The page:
This is one of those movies you can show all the dumbed-down idiots now who only watch all those terrible comedies they make nowadays and it’ll still get laughs. Even people who refuse to watch anything before 1985 will enjoy this movie. Because funny’s funny.

6. Limelight

“If all else fails, there’s always that little home in the country.”
“This is my home, here.”
“I thought you hated the theater.”
“I do. I also hate the sight of blood, but it’s in my veins.”

Charlie Chaplin’s greatest unknown masterpiece. Monsieur Verdoux is criminally underrated and a great movie, but this one — this movie is absolutely astounding. And I know not enough people even know what this is, let alone have seen it.

Chaplin plays a washed up vaudevillian who saves a young girl from suicide. He helps her recover and they become close. He helps her work up the courage to continue her career, while also working up the courage to continue his.

This movie is so beautiful. And it contains the only shared screen appearance of Charlie Chaplin and Buster Keaton. They do a bit together and it’s just wonderful. Two legends doing their thing on screen. But even aside from that, the rest of this film is so amazing, and I really, really wish more people see this one.

7. Ikiru

“How tragic that man can never realize how beautiful life is until he is face to face with death.”

Perhaps Akira Kurosawa’s most touching film.

Simple story: a guy finds out he’s dying and tries to find what his life has meant.

It’s beautiful. They don’t get any simpler or more sublime than this.

8. The Narrow Margin

“What kind of a dame would marry a hood?”
“All kinds.”

A great, underrated noir. It takes place almost entirely on a train.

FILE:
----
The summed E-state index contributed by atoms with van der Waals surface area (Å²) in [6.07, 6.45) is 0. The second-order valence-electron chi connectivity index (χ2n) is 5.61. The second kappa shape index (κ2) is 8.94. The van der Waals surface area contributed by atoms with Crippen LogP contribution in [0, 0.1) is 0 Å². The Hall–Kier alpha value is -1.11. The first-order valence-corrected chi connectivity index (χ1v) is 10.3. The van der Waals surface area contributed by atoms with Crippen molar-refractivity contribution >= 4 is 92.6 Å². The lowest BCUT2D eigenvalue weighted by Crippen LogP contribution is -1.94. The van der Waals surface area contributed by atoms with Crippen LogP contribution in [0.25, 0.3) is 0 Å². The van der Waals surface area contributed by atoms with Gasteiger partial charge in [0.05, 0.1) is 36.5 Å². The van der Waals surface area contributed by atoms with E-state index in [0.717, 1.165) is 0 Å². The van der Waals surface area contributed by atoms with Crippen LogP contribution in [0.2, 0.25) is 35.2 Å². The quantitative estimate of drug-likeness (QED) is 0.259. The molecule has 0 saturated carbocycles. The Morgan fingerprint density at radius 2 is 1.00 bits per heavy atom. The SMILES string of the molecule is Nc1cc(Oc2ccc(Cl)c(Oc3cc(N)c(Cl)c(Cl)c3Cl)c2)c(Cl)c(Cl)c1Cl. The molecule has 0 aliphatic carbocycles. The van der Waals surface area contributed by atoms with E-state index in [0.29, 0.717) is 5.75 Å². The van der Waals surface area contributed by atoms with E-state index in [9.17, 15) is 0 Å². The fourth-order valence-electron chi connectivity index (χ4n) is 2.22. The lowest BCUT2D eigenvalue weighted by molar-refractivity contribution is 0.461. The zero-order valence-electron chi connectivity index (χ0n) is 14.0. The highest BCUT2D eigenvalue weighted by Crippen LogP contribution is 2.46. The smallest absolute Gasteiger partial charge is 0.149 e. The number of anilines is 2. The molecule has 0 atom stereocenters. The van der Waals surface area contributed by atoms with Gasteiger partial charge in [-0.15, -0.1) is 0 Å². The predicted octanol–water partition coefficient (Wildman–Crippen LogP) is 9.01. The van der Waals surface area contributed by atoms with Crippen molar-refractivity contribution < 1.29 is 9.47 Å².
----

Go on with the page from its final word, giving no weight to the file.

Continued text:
Two cops are assigned to protect a mob boss’s widow on a train from Chicago to LA so she can testify against him. So they’re on the train with this woman, waiting to see who is gonna come to kill her. And all sorts of great twists and turns happen along the way.

This movie is so fantastic. 70 minutes long, and it gives you the full experience. This accomplishes more than most films with triple its budget do. This is one of the great films that you probably haven’t seen.

9. Moulin Rouge

“One should never meet a person whose work one admires; What they do is always so much better than what they are!

This is a John Huston-directed biopic of Henri de Toulouse-Lautrec. (For those who’ve only seen the Baz Luhrmann musical, he’s the guy played by John Leguizamo.)

Unlike the other film with this title, this is not a rollicking good time. It’s a biopic of an alcoholic painter whose most famous paintings came as favors to pay for his bar tabs. He broke his leg as a child and it never healed, so he stopped growing after a certain point. He’s got awful health problems all throughout his life, and even the prostitutes he sees don’t really like him. It’s not a happy film. But it is great.

This is one of John Huston’s most underrated films. No one really goes back to watch this, but it’s great. Most people wouldn’t even suspect Huston made it if they watched it, sight unseen. I really love this one.

10. The Greatest Show on Earth

“That’s all, ladies and gentlemen, that’s all. Come again to the greatest show on earth. Bring the children. Bring the old folks. You can shake the sawdust off your feet, but you can’t shake it outta your heart. Come again, folks. The Greatest Show on Earth. Come again.”